I ended up watching both Trek Nation and The Captains on Netflix last night (stayed up til 2:45 am!). Really enjoyed both.
In The Captains, Shatner interviews all the captains of all the Star Trek shows and movies. Fickleone tried to get me to watch this a year of so ago. Shatner is a really good interviewer. It's like he really connects with the person he is talking with. I swear Patrick Stewart was about to go into tears at one point when Shatner asked him about the toll being on the show took on his marriages. I loved the bit where Patrick Stewart talks about how working on TNG helped him to learn that it was okay to both work *and* have fun. Actually I found myself being both astounded and interested in all the interviews. Kate Mulgrew is a very strong woman. I like how she admitted that she had a strong ego. I was very interested in her recounting of how her profession has impacted her personal life. How upfront she was about the toll it took on her children (and how they still resent it.) I even found the exchange between Shatner and Mulgrew about women leaders to be interesting. Not sure I completely agree, but the fact they had the discussion and the way the discussion was held and their responses, I found interesting. (BTW, I loved the "captain in a box bit.") I really enjoyed Scott Bakula a lot and even Chris Pine, My jury is still very out about how I feel Pine is representing Kirk, but this interview gave me hope about that.
I also found the various conversations about the long and hard work days/weeks/years. It matched up with what we've heard from the Js over the years. As I listened to Stewart and Mulgrew and Bakula and Shatner talk about the toll it took on their personal relationship and their children, I couldn't help but think of the boys and hope that somehow they've found a magic way of resolving the conflict of long hours and also having a personal life. Yes I know many of us, me included, have been less than pleased at some of the recent character and plot points of the show and how the brothers are just as frequently not together as together. I think we've all realized that the guys must have negotiated some free time into their contracts. I know they get paid a lot and it's a choice and all. But despite the toll on the story at times, I'm still happy that they may be able to find some personal time as well. I also found Stewart's comment about how long the crew worked (usually 6 days) and that the crew likely had even less breaks than the cast. I'm all over the place with this, but bottom line is that the conversations about long work hours and personal life and choices and balance - have come at a point in my own life when I'm internally fighting through some of these issues myself. Each of these people have reached a level of success in their professions (and I'm not really talking monetary success) that is rare. And that success demanded sacrifice. Most of them expressed regret about those sacrifices, but they also seemed ultimately happy. Obviously (despite the ignorance of youth) you cannot get through life without regrets.
And on a related note, I found it interesting learning about Gene Roddenberry's own son who produced and was the interviewer in Trek Nation. He also would have said that his father's profession (and ST) had a negative impact on his life as Gene's son. Until he became an adult and started learning more about his father from the perspective of others. Didn't chance his own feelings of hurt as Gene's son, but it did give him a different perspective.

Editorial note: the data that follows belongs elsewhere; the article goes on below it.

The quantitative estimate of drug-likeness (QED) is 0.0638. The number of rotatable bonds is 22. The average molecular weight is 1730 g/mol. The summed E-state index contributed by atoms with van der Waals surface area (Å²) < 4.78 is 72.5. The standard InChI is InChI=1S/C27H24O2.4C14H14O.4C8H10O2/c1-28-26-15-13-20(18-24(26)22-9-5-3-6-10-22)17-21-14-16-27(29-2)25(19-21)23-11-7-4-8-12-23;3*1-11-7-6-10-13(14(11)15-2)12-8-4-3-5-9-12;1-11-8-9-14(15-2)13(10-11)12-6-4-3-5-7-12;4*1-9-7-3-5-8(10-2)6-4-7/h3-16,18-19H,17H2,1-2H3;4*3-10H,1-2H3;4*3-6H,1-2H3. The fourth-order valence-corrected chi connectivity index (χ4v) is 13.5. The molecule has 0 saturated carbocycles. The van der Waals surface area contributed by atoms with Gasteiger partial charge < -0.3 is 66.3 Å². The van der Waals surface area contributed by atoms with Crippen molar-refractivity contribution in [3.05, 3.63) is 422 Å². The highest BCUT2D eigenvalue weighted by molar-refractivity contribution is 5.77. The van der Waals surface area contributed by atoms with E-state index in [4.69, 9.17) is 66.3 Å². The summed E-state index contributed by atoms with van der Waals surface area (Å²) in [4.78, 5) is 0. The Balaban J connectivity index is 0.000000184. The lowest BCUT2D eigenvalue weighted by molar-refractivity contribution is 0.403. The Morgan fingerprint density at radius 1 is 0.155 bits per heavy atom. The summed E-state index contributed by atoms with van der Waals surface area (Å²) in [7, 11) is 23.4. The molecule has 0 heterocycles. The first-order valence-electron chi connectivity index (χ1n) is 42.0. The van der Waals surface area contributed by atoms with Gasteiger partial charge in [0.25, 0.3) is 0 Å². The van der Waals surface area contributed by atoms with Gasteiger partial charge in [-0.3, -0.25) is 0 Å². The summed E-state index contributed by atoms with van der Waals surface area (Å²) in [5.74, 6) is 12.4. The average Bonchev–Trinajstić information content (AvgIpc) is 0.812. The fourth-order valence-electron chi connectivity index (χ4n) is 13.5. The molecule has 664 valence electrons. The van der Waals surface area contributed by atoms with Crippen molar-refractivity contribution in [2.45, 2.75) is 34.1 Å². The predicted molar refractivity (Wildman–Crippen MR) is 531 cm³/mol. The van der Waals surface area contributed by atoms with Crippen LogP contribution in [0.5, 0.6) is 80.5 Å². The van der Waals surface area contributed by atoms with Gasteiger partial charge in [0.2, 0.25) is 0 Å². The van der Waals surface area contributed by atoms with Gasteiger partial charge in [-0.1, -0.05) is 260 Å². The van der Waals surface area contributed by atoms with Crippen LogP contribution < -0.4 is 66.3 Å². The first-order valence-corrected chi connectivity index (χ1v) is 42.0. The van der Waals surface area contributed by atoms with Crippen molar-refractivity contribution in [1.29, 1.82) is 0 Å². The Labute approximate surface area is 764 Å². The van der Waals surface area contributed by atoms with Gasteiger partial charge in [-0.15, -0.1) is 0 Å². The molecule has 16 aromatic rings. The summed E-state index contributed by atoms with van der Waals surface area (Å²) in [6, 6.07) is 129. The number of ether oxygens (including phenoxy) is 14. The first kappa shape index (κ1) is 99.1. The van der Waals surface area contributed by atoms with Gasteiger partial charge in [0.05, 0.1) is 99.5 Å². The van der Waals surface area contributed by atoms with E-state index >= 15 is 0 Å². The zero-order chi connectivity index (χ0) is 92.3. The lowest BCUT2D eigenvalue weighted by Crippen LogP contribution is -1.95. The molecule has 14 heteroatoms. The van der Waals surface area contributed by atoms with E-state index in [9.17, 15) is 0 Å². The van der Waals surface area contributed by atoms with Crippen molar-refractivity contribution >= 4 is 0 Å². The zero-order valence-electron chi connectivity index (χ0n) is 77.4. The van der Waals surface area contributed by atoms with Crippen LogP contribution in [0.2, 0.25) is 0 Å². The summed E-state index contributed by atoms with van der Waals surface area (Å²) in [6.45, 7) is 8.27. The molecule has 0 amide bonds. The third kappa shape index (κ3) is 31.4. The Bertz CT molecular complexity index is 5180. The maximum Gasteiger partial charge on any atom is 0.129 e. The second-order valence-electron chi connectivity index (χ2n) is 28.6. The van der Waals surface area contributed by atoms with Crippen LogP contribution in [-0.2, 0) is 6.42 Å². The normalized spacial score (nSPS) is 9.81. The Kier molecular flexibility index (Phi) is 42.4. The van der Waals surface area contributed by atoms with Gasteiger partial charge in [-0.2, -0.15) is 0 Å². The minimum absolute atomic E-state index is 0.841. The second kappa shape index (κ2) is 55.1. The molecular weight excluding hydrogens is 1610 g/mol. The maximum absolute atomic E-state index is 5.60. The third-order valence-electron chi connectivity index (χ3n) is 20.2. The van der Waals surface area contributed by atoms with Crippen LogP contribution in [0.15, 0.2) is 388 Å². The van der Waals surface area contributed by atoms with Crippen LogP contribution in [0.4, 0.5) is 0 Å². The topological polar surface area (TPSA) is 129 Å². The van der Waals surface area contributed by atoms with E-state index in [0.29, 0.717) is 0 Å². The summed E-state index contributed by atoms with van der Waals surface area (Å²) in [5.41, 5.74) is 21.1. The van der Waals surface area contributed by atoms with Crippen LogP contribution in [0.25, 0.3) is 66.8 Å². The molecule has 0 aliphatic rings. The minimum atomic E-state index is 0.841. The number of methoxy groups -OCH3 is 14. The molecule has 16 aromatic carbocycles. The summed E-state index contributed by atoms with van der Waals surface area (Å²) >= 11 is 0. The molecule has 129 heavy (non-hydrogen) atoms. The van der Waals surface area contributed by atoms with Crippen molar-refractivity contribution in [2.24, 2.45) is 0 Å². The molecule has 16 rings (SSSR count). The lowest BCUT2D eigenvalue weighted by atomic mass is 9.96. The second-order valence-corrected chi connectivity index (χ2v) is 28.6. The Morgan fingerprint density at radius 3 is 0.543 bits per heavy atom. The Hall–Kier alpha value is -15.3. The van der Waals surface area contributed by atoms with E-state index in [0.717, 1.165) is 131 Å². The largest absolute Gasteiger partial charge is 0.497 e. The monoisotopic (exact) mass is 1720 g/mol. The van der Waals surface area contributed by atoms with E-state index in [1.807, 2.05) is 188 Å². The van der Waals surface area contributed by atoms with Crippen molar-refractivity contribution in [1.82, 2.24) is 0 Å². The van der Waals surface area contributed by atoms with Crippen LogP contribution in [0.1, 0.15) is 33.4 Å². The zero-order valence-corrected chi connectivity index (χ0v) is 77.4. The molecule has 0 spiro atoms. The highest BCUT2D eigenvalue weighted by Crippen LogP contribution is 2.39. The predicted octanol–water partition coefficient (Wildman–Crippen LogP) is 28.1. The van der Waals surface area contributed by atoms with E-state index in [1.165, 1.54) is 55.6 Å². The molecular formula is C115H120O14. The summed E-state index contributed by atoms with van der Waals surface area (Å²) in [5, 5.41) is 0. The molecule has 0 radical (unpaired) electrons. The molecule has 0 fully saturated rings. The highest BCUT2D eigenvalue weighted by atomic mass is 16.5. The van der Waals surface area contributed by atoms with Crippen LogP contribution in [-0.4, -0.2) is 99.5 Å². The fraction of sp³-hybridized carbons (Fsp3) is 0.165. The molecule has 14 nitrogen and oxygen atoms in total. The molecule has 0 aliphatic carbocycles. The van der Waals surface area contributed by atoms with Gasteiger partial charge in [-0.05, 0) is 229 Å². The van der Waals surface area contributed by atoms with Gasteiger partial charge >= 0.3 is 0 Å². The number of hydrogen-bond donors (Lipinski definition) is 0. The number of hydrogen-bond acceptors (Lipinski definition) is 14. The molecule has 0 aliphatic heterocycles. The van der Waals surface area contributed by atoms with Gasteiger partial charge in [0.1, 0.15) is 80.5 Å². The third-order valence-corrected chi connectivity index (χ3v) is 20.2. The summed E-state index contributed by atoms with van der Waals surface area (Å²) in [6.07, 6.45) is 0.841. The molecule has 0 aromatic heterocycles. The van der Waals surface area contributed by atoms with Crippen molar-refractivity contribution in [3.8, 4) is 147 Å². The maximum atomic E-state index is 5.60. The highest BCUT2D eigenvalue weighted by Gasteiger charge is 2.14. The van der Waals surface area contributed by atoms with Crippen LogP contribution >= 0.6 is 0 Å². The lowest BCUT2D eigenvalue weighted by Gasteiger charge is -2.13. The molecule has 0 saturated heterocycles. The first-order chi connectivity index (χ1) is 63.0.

Avery Brooks was fascinating. Towards the end I was murmuring that he was a bit "wacka-doodle" - but I meant it in a interesting and good way. In fact after watching his sequences I found myself wanting to watch all of DS9, shich I'm sorry to say is my least favorite of the shows, although I know for many ST fans, it is considered the best. I never enjoyed the more war-like and conflict centric aspect of that series. In fact, while watching Trek Nation, as Roddenberry was describing his vision of what ST was about, I realized how much I had embraced that vision as a child and DS9 breaks, or perhaps goes beyond?, that vision. From what I gathered from watching Trek Nation, Roddenberry might not have embraced DS9 either. This is not to say DS9 was not a great show. I suspect in many ways it *was* one of/the best of the all the series. It's look and feel were just far enough away from why I watched ST that I couldn't get into it. As someone said during Trek Nation, the original premise of ST was more cerebral and less action oriented.
At various parts during The Captains, Shatner goes to the Creation Vegas Star Trek convention. And Valerie and Stephanie show up at a couple points during those sequences. Kinda took me aback and out of the film for a moment (in a good way.) :) And wow. The SIZE of the Star Trek convention. Sheesh. Seriously. At various points over the past 15 years I've considered going to a Star Trek con. The most serious time was for the 40th reunion, before I got into SPN at all. I remember looking up information about the 40th reunion Vegas con (which was Creation, but that was meaningless to me), and deciding against going because a) WOW, the ticket prices were outrageous! (lol) and b) the best seats (aka Gold) looked sold out and only day tickets were available way in the back. As much as I wanted to see Nimoy and Shatner together I could not justify buying two tickets (for me and my husband) at that cost. LOL, oh the irony.
It was great to be reminded that I really *like* Shatner. Yeah I hear he was a bit of a dick back during the day until he got a sense of humor about himself. But once he got that sense of humor about himself, he is really fun to watch. He definitely does have that charisma that draws you in. Below is a clip from an appearance of Shatner, Brooks, and Bakula. It's funny and entertaining. Glad to be reminded how much I love this franchise and Shatner.